Wheat traded nearly 50 cents
higher at one point yesterday, taking corn and soybeans with it for a short
time before an epic drop in crude proved too powerful to ignore. To end the
day, we saw December wheat up 27, December corn down 5, with November soybeans
Wheat soared on comments from Russian President Putin regarding the grain corridor, saying the world had been duped into supporting an agreement that did not actually benefit impoverished nations. Putin went on to claim only 2 of the initial 80 vessels shipped went to needy countries, saying the bulk of shipments are going to Europe instead.
With just over 2 months left in the initial agreement, Putin’s claims bring into question whether there will be an extension to the agreement, or if Russia will refuse to allow it to continue. Another alternative in the eyes of traders would be Putin forcing a narrowing of the agreement, potentially limiting shipping destinations in the future.
Of course, Ukrainian officials contest Putin’s claims, saying nearly 2/3rds of grain set to be shipped via the corridor in the coming weeks will head to Asia, Africa, and the Middle East.
Interesting to note so much fuss over the Black Sea corridor when we continue to see massive growth in exports via the alternative methods put into place shortly after the invasion. According to Ukrainian officials just over 3 mmt of grain was shipped via road, rail, and the Danube in the month of August. This up over three-fold from its pace at the start of the invasion.
In other export news, the plan out of Argentina to provide farmers with a much stronger currency conversion rate than current market values has worked to incentivize sales. Traders estimate upwards of 2 mmt of beans have been sold by farmers in the initial days of the deal, with reports of 10-20 cargoes of beans sold by exporters to China this week for September/October shipment.
Brazilian corn exports were up 74% year over year in the month of August as a large increase in available supplies from a year ago has put Brazil in the driver’s seat for the next few months when it comes to global corn trade.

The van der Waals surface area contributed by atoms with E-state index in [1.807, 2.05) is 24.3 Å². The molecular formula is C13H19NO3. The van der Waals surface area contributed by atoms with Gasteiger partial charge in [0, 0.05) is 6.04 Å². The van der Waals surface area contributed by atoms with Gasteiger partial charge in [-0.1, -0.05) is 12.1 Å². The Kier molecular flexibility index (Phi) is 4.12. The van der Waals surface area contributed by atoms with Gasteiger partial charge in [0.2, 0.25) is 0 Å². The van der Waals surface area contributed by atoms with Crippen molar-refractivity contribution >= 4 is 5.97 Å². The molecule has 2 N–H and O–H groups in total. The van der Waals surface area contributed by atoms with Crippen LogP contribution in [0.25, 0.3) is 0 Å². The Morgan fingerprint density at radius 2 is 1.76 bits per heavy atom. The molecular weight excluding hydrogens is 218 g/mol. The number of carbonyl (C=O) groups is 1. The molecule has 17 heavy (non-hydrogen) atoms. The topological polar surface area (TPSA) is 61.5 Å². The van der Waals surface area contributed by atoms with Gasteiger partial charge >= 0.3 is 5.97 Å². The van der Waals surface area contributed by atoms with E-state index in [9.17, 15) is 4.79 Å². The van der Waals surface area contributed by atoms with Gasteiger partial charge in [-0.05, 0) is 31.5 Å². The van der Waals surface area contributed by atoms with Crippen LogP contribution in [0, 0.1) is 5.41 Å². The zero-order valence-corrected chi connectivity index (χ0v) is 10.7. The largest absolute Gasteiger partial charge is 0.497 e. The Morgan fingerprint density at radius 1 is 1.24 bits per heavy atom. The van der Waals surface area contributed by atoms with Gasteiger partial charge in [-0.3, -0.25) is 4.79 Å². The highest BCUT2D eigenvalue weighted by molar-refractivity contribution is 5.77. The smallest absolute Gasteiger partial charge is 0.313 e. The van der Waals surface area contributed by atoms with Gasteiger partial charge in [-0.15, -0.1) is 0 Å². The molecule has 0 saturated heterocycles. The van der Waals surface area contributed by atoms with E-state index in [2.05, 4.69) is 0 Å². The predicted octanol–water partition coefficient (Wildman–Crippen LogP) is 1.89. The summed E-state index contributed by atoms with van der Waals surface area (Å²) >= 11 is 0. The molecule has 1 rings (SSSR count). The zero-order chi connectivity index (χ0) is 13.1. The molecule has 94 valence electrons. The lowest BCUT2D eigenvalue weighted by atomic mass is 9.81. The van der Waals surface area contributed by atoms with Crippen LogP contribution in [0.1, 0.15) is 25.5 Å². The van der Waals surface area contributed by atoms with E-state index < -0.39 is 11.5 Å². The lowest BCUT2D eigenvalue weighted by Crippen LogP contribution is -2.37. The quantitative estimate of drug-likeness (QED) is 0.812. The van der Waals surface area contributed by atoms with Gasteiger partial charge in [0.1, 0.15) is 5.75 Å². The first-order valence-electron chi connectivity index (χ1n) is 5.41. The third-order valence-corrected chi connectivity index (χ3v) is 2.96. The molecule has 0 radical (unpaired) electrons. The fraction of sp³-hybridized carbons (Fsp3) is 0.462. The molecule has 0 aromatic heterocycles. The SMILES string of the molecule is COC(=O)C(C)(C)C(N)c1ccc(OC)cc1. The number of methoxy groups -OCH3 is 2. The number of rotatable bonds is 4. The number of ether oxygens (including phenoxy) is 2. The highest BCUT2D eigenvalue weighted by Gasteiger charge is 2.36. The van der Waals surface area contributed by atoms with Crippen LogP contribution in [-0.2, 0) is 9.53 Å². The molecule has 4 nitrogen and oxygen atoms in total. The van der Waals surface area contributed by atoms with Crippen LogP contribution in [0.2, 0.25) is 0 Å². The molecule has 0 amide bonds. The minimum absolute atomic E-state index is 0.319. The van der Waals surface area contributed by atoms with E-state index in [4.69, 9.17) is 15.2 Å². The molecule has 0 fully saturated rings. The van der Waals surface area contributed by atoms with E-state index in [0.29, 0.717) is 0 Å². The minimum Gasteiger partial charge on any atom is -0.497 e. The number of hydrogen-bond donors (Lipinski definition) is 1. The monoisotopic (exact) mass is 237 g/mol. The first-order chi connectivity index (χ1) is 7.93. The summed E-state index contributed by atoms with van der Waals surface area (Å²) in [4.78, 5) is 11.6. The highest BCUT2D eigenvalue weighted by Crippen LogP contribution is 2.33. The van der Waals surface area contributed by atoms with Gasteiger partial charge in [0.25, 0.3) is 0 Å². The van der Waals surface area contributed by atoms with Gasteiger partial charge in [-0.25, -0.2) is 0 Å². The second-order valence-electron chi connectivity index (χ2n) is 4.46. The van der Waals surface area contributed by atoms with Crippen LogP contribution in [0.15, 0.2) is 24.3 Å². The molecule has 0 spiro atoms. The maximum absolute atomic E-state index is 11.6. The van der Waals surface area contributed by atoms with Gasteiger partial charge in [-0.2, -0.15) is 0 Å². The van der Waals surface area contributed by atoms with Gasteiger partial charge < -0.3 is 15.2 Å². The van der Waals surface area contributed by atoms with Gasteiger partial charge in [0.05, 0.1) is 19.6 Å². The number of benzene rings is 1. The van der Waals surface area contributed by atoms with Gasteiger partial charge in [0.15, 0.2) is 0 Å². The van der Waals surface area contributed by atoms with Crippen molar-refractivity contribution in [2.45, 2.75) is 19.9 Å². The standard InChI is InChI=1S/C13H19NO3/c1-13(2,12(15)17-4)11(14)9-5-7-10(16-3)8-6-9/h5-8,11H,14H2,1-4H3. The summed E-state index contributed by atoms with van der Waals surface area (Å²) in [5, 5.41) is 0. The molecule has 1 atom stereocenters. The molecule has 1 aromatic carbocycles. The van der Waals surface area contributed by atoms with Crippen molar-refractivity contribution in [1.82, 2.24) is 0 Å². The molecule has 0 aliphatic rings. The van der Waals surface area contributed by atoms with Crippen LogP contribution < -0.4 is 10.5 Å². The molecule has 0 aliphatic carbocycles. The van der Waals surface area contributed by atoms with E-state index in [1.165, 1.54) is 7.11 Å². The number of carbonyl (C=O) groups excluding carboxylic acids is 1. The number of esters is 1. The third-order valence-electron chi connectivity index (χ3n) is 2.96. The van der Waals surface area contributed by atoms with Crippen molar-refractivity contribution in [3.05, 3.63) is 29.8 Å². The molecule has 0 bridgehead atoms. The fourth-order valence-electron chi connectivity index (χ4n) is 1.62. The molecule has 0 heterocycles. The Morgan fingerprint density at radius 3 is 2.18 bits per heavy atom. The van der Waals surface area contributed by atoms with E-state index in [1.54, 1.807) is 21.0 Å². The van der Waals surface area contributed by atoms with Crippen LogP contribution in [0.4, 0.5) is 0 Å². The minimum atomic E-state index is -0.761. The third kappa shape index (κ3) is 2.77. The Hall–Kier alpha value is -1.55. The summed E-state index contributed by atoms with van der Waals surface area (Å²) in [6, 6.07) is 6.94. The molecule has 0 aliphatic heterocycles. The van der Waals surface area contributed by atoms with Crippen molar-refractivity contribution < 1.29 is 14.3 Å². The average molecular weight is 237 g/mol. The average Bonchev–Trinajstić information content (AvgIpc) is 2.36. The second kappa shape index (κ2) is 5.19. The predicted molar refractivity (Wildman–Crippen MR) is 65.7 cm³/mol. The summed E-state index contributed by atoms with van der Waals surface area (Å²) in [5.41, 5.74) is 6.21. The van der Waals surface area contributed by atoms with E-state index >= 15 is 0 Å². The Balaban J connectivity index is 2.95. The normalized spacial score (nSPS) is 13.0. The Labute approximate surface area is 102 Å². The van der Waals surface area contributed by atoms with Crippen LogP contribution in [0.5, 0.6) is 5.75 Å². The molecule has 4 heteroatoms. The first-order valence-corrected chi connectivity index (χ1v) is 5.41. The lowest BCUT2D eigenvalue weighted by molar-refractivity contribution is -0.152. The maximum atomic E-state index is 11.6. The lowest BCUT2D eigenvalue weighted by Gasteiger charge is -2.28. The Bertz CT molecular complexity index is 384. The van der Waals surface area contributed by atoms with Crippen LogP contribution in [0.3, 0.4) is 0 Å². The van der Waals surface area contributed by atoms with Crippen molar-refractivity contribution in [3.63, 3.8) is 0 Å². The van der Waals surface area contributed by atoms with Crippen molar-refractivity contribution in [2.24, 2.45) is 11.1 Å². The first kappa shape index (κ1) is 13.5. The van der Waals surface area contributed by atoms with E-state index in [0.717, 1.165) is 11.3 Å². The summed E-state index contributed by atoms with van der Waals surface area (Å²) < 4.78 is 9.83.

Looking at demand, traders remain concerned over what is happening in China as an estimated 65 million people are under some type of lockdown or seeing restrictions. Late last week another group of tourists found themselves stranded as a flair up of the virus prompted a lockdown of the city they were visiting.
Stories of entire buildings being sealed off after the discovery of just one case continue to circulate in Shanghai, with officials from the National Health Commission urging folks from all over the country to limit travel and avoid unnecessary social gatherings. Demand destruction from the lockdowns is becoming evident as imports in the month of August fell off substantially.
Oil imports from January through August were down nearly 5% year over year, with August imports down over 9% from a year ago. As we mentioned yesterday, a sharp drop in soybean imports were seen as well, with inbound soybeans in August falling to an 8 year low.
While new crop soybean purchases by China are up year over year, the recent slowdown in purchasing pace has become concerning, especially as the dollar continues to strengthen.
Looking ahead, we will continue to
monitor developments from Russia and Ukraine as world leaders try to stabilize
global relations. The European Central Bank will meet today with traders
expecting to see a rate increase, while other US central bank members will have
a slew of different speaking engagements across the country.
Many eyes will be on crude after a nearly $5 drop yesterday. With WTI trading below its 200-day moving average for the first time in two years bulls will need to step up to avoid another round of selling.
Corn down 1 to 3
Beans up 2 to 4